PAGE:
To-Do Lists are awesome.
Until they aren’t.
What do I mean by this? I’m referring to the time when your To-Do List becomes so long and overwhelming it begins to feel like there’s a hypothetical boulder crushing you.
No one likes the feeling of being “not enough” and never-ending obligations and tasks can leave us feeling anxious, stressed, and anything but accomplished.
I don’t know about you, but I have a lengthy To-Do List going at all times.
Most women do; it’s just in our DNA.
There have been times when my monthly appointment calendar (which doubles as a To-Do List) blocks are so filled with notes, tasks, and appointments that I can barely see the actual date.
Then I have my “when I get caught up” list.
You know, all those loose-end tasks that are filler for days when I may have an extra five minutes. Things like “get a mammogram” or “check into new glasses.” Sadly, these are what I deem as low-level on the Priority Scale but are still stuff that needs to get done at some point.
If your list of things that need to be resolved/done/achieved/finished is so extensive it needs its own zip code, it may be time to stop, take a hard look at what is expected of you (or what you perceive is expected of you), and make some changes ASAP.
Motivational speaker and author Rita Davenport once shared a nugget of gold back in the 1990s that I haven’t forgotten in thirty years (and counting). Her advice when it comes to time management is to focus on one of The Four D’s: Do, Defer (Delay), Delegate, and Delete (Drop).
Yes, there are certain things like teaching your teen to drive, balancing the checkbook, or doing your taxes that we all would love to outsource, but procrastination is the thief of time. You can outsource some of these not-so-fun tasks by sending your kid to driver’s training or hiring an accountant, but there are still steps you need to do yourself. My best advice: Just Do It. Instead of putting it off and letting the dread fester, suck it up and get it done.
Eliminating these necessary but uncomfortable things from your list will take a load off your mind.
I don’t know about you, but the moment I add something to my daily task list, I feel pressured to do it ASAP. Even if it doesn’t really need the “as soon as possible” status.
This is yet another chance to pause and look at these things that are cluttering up your brain and life and determine if they can be shifted to next week’s list. Or next month. Or next year. Or never at all. I had “detail my car” on my list not long ago. Truth be told, my car wasn’t even that dirty, but my OCD brain decided life would be oh-so-much more bearable if my vehicle was tidy.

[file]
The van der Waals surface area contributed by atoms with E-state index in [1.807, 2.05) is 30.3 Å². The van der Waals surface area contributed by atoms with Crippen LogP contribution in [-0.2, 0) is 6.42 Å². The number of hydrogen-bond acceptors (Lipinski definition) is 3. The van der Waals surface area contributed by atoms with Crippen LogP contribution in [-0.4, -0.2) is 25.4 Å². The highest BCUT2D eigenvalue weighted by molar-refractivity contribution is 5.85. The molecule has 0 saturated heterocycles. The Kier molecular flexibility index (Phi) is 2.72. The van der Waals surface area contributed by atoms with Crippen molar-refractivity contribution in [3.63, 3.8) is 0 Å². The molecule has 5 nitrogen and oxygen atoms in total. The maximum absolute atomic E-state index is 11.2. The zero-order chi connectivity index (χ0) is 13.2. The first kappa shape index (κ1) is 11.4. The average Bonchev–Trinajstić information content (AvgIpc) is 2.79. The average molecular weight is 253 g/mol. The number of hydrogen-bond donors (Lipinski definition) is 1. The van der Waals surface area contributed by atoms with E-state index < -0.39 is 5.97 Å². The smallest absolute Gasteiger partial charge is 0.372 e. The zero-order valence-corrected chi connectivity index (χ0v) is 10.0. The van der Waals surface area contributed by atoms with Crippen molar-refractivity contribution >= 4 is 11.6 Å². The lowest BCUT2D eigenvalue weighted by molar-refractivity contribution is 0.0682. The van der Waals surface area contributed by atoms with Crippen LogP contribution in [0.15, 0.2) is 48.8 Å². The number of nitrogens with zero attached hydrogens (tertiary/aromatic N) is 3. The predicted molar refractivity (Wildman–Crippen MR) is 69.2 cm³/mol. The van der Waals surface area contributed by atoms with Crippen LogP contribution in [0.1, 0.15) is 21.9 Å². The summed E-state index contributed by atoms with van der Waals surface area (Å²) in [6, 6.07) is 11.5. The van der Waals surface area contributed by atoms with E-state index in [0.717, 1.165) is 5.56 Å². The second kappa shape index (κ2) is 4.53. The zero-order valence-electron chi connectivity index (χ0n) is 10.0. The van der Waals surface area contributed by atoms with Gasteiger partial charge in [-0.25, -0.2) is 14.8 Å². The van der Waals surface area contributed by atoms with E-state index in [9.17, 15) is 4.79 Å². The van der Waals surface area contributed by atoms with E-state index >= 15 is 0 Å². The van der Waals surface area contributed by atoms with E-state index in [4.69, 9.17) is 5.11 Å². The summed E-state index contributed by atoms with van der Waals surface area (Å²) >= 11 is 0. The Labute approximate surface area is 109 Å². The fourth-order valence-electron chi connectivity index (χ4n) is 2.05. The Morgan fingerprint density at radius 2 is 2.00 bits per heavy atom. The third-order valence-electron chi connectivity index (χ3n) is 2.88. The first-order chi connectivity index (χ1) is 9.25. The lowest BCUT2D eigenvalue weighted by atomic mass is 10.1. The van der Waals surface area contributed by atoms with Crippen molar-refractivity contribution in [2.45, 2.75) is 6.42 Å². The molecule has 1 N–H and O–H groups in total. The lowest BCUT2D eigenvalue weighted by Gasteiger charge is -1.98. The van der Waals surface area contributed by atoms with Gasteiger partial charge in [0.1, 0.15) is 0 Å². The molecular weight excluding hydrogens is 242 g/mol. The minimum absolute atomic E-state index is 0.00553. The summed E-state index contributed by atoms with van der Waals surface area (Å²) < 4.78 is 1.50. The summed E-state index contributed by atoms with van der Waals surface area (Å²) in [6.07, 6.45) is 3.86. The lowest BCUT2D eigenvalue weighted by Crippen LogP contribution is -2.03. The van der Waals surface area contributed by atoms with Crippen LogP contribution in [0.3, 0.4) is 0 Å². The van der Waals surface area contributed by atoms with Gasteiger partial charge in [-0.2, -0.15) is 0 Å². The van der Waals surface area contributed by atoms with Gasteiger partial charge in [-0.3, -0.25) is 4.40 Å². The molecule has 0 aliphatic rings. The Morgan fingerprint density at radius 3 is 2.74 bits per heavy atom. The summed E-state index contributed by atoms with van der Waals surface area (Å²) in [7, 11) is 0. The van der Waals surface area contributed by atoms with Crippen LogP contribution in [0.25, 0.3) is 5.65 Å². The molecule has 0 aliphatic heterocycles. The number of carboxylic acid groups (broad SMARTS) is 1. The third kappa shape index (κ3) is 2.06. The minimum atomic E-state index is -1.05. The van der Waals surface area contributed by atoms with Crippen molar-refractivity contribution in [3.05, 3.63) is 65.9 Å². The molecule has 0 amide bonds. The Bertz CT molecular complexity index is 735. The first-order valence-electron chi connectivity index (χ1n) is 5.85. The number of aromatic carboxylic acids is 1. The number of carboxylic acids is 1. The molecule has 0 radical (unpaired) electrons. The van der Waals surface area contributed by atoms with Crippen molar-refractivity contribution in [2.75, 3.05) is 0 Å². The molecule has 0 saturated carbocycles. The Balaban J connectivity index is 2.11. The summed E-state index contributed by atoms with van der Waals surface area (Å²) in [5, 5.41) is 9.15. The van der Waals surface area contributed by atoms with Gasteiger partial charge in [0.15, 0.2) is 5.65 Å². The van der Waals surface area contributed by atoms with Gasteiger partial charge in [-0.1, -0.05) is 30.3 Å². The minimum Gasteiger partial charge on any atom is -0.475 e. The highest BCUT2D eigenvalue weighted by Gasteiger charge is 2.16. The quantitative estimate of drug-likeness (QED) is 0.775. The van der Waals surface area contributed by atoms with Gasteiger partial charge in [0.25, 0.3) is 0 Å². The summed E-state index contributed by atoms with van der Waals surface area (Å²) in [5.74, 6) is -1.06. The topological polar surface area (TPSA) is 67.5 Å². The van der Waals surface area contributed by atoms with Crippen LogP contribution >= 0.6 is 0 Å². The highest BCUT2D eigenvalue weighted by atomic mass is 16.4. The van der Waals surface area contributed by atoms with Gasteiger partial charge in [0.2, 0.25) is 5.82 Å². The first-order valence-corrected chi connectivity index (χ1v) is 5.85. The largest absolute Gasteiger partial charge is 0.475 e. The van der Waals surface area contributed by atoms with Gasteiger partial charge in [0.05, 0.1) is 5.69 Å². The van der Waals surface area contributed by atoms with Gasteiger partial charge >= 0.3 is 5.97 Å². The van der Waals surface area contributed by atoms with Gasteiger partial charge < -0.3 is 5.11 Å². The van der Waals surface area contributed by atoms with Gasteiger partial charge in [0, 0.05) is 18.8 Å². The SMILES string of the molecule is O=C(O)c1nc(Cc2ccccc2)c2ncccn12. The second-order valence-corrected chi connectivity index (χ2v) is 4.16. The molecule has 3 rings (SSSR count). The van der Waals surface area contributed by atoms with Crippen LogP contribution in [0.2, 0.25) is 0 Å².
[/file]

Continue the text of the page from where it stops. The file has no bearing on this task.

Week after week, then month after month, this annoying To-Do kept hitching a ride on my daily schedule and frustrating more every time. I finally realized that a clean car was a deadline that I was putting on myself. It completely fell off my list months ago and was a relief.
I haven’t forgotten about it and would still love to have a sparkly clean car. In the meantime, I’ve directed my time and energies to things that are more important. And it feels good.
Asking for help can be such a hard thing for many people to do. But asking for help is also like exercising a muscle. The more you do it, the easier it gets. I can also promise that asking for help does NOT mean you are weak or incapable. It’s a form of self-respect and self-care.
Can you ask your significant other to pick up the groceries once a week? Do you have a trusted coworker/employee that would love the chance to learn something new? Do you know a teen (or even your own kids) who is open to earning new extra bucks to help you with house chores or business tasks?
The key is to speak up if you need help. People are not mind readers!
Can you disregard this task/obligation completely? Do you really need to create custom cards for all of your friends for May Day? That’s a sweet and thoughtful gesture, but if the pressure of creating them messes with your sanity and mental health, save the idea for next year.
If the things on your task lists are not aligning with your goals of being happy, healthy, and at peace with your life, it might be time to reconsider.
One of my favorite quotes from AP founder, author, and CEO Valarie Budayr comes from her book Thrive: Living A Self-Healed Life.
One of the first steps in integrating your newfound self-healing journey is to ask yourself, “How can I continue to live in this place.” This is when everything changes.
To me, this means, if life is becoming overwhelming and you feel like a trout swimming upstream all.the.time, you don’t have to remain in that status. Pick one of the “d”s or simply start saying “not at this time” when your heart isn’t into it.
Time is precious.
Protect yours with vigilance.
For centuries, we have been taught to look “outside” of ourselves when it comes to healing illness, trauma, and dis-ease. In reality, everything we need to nurture, heal, and feed our authentic spirit is right within our bodies. As a Board-Certified Sound Practitioner and Mindfulness Teacher, Valarie Budayr teaches readers how to manifest their path of self-discovery and self-healing through the Four Pillars: Breath, Movement, Sound, and Meditation.
As a trauma survivor herself, the author bares her soul and retells the story of her awakening and journey to living a self-healed life. By telling her story, Budayr encourages others to tell their own stories, shed the toxic beliefs holding them back, and begin a new journey of living a self-healed life filled with wonder, curiosity, and peace. Thrive: Living a Self-Healed Life is available on the Audrey Press website, on Amazon, and Kindle.